The fact that Boas and his students took anthropometric measurements may seem irritating from today’s perspective. So does their use of language when they speak of “primitives,” “natives,” “Indians,” and “negros”— such terms, though they are marked as racist today, were deployed to defend an antiracist stance at the time. In his afterword, King explains why he, too, uses these terms beyond quotations: for him, history becomes another culture that should be portrayed in its own terms. This is debatable, but one does not have to agree with it to appreciate the larger historical point.

***

This article was originally published on Geschichte der Gegenwart.
Translated from German by Anne Schult.


Gesine Krüger is Professor of Modern History at the University of Zurich. She is also one of the editors of Geschichte der Gegenwart.

Featured Image: Margaret Mead with Fa’amotu Ufuti, a Samoan friend and informant, American Samoa, ca. 1926. Illustration from Charles King, Gods of the Upper Air, 2019.

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Italian “Secrets,” Forgery(?), and a Pearly Obsession

By Giuseppe Bruno-Chomin

We tend to believe “forgery” is immoral because it is illegal. But “forgery” pivots around the idea that “imitations” can be equal or even superior to an “original.” Might we then also think of “forgery” as a practical manipulation of the values we ascribe to material objects? For centuries people have, for instance, replicated precious stones. But what did gemstone “forgery”—if it can so be called—truly aim to accomplish? And, perhaps more importantly, what does this practice reveal about the material culture of the society in which it occurred?

Throughout history the pearl—perhaps more than any other gem—has been the object of a cult-like obsession. Pliny and Seneca, in Natural History and On Benefits, both remark on the penchant for pearls in antiquity. Pearls, also called margarites, were prized by many 16th century Europeans, including Caterina de’ Medici (1519-1589), Henry VIII (1491-1547), and Elizabeth I (1533-1603). And their popularity was recorded by Italian painter and engraver, Cesare Vecellio (1521-1601), in his popular fashion anthology, Degli habiti antichi et moderni (1590), wherein pearls are depicted as an embellishment par excellence.

In time, however, the pearl also became an instrument of the sociopolitical machine. Religious authorities sought to regulate pearl ownership through sumptuary laws, and financial concerns occasionally superseded those of religious modesty. We also read in  Disciplinare il lusso, la legislazione suntuaria in Italia e in Europa tra Medioevo ed Età Moderna, edited by Maria Giuseppina Muzzarelli and Antonella Campanini, that some rulers designed pearl protocol to their own advantage. These restrictions—though perhaps unintendedly—empowered and emboldened a faux pearl trade. In 16th century Venice, pearl “forgery” became so advanced that even wearing a pearl-like item could result in a hefty fine. And rather than surrender illegally owned pearls, many women either paid a penalty or turned in imitations instead. Evidence of the link between sumptuary laws and pearl “forgery” is even documented by Vecellio who writes that, “…in their place, many women often wear round items similar to pearls, since prostitutes are prohibited to wear them.” (portano molte volte in loco di perle certi tondini simili alle perle per esser vietato a donne di partito).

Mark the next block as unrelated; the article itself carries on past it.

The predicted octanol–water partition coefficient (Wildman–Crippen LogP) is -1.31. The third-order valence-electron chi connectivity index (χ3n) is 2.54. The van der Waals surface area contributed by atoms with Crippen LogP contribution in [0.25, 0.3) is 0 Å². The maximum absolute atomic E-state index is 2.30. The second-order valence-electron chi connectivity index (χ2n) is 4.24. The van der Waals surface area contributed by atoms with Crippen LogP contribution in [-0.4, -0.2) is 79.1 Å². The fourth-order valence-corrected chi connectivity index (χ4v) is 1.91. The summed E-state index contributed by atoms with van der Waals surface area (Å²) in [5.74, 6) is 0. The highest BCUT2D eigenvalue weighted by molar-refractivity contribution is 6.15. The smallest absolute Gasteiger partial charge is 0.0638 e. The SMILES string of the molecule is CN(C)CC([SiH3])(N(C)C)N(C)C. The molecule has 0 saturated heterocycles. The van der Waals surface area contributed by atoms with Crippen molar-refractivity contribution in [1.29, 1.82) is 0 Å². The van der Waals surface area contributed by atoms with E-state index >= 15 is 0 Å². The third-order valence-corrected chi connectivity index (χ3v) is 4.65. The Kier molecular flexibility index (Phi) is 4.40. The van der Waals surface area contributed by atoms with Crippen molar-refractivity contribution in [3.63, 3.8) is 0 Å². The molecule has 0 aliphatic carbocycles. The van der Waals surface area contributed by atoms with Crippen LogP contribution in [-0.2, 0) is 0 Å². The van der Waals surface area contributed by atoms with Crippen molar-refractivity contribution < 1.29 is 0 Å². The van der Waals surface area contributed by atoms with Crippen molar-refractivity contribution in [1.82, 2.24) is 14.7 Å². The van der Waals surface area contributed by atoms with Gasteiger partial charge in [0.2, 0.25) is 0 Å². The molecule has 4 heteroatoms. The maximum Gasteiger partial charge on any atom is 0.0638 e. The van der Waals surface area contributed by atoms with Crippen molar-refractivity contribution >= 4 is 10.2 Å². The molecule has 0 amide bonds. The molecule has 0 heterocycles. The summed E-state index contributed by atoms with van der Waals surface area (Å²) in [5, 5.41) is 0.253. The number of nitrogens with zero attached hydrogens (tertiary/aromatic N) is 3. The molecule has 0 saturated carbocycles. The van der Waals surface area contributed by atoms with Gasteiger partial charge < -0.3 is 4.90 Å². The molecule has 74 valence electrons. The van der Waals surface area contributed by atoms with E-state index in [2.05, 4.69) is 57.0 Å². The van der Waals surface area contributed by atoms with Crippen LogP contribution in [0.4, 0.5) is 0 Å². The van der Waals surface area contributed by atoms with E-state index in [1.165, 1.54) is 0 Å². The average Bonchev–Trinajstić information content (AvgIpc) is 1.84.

“Forgers” had become so skilled that imitation pearls were easily mistaken for those naturally occurring. Paride Nucchelli Colucci has observed that because assets and material worth influenced social status and the outcomes of marriage, gemstone imitation developed to mitigate the need for tangible and ostensible wealth. In the early modern period, the so-called “oriental pearl” was favored by Europeans for its brilliance and “exotic” associations. And the pearl frenzy was so widespread that “books of secrets” boasted an array of “do-it-yourself” recipes. Girolamo Ruscelli, under the alias Alessio Piemontese, in his De’ segreti (1555), provides a recipe for faux pearls. He even promises that these would surpass the quality of natural stones, and guarantee a profit, if presented in decorative boxes and displayed in small quantities.

Two anonymous manuscripts, at the University of Pennsylvania’s Kislak Center [dated 1585-1599, in Misc. Mss. Box 2, Folder 24], shed light on the practice of early modern pearl “forgery.” But the 16th century art of pearl imitation went beyond replicating organic stones from scratch. On occasion, alchemists undertook to modify “undesirable” pearls to enhance their appeal and value. These “forgeries” were considered equal, if not superior, to their naturally occurring counterparts. Indeed, as Jessica Kerwin Jenkins discusses, Venetian pearl makers were so very skilled that Elizabeth I purchased hundreds of imitations, which she combined with natural pearls, to decorate her dresses.

The “secrets” contained in these manuscripts range from increasing pearl size  [ad ingrossare una perla nella grosseza che vorrai], to the ideal shape [per far la veste alle perle], to giving them color [per rendere il colore alle perle]. These “secrets” also claim to replicate the highly valued “oriental pearl,” [per fare perle orientali che habbino il vero lustro orientale…] and their techniques diverge and vary. One recipe requires the dissolution and reconstitution of smaller pearls, another calls for the application of mercuric chloride, and another prefers the slimy secretion of talc-fed snails. A number of practical suggestions are also provided: